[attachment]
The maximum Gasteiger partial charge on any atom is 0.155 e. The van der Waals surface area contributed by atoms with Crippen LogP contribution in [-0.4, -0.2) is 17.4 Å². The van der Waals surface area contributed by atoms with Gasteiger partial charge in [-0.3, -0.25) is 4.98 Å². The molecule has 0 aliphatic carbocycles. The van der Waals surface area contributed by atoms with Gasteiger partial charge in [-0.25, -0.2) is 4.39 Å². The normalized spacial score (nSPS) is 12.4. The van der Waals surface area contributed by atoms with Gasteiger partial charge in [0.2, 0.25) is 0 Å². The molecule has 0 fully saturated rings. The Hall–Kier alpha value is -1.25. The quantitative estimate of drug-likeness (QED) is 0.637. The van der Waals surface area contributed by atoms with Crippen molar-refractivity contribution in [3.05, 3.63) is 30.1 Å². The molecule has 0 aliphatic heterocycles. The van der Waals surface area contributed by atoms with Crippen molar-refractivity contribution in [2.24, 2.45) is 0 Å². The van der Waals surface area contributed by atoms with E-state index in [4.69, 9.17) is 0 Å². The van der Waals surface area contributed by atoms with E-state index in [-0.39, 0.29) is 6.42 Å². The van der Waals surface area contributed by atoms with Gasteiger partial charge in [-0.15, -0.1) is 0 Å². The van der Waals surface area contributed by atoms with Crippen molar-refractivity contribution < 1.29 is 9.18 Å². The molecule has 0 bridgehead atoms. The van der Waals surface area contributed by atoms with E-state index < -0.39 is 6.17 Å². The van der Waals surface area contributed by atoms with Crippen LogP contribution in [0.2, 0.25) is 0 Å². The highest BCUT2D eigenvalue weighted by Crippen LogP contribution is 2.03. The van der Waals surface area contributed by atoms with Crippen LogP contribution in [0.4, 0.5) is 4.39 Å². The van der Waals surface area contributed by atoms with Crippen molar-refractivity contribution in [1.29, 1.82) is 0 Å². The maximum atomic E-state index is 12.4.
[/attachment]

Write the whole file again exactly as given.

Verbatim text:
The maximum Gasteiger partial charge on any atom is 0.155 e. The van der Waals surface area contributed by atoms with Crippen LogP contribution in [-0.4, -0.2) is 17.4 Å². The van der Waals surface area contributed by atoms with Gasteiger partial charge in [-0.3, -0.25) is 4.98 Å². The molecule has 0 aliphatic carbocycles. The van der Waals surface area contributed by atoms with Gasteiger partial charge in [-0.25, -0.2) is 4.39 Å². The normalized spacial score (nSPS) is 12.4. The van der Waals surface area contributed by atoms with Gasteiger partial charge in [0.2, 0.25) is 0 Å². The molecule has 0 fully saturated rings. The Hall–Kier alpha value is -1.25. The quantitative estimate of drug-likeness (QED) is 0.637. The van der Waals surface area contributed by atoms with Crippen molar-refractivity contribution in [3.05, 3.63) is 30.1 Å². The molecule has 0 aliphatic heterocycles. The van der Waals surface area contributed by atoms with Crippen molar-refractivity contribution in [2.24, 2.45) is 0 Å². The van der Waals surface area contributed by atoms with E-state index in [4.69, 9.17) is 0 Å². The van der Waals surface area contributed by atoms with E-state index in [-0.39, 0.29) is 6.42 Å². The van der Waals surface area contributed by atoms with Gasteiger partial charge in [-0.15, -0.1) is 0 Å². The van der Waals surface area contributed by atoms with Crippen molar-refractivity contribution < 1.29 is 9.18 Å². The molecule has 0 bridgehead atoms. The van der Waals surface area contributed by atoms with E-state index < -0.39 is 6.17 Å². The van der Waals surface area contributed by atoms with Crippen LogP contribution in [0.2, 0.25) is 0 Å². The highest BCUT2D eigenvalue weighted by Crippen LogP contribution is 2.03. The van der Waals surface area contributed by atoms with Crippen LogP contribution in [0.4, 0.5) is 4.39 Å². The van der Waals surface area contributed by atoms with Crippen molar-refractivity contribution in [1.29, 1.82) is 0 Å². The maximum atomic E-state index is 12.4.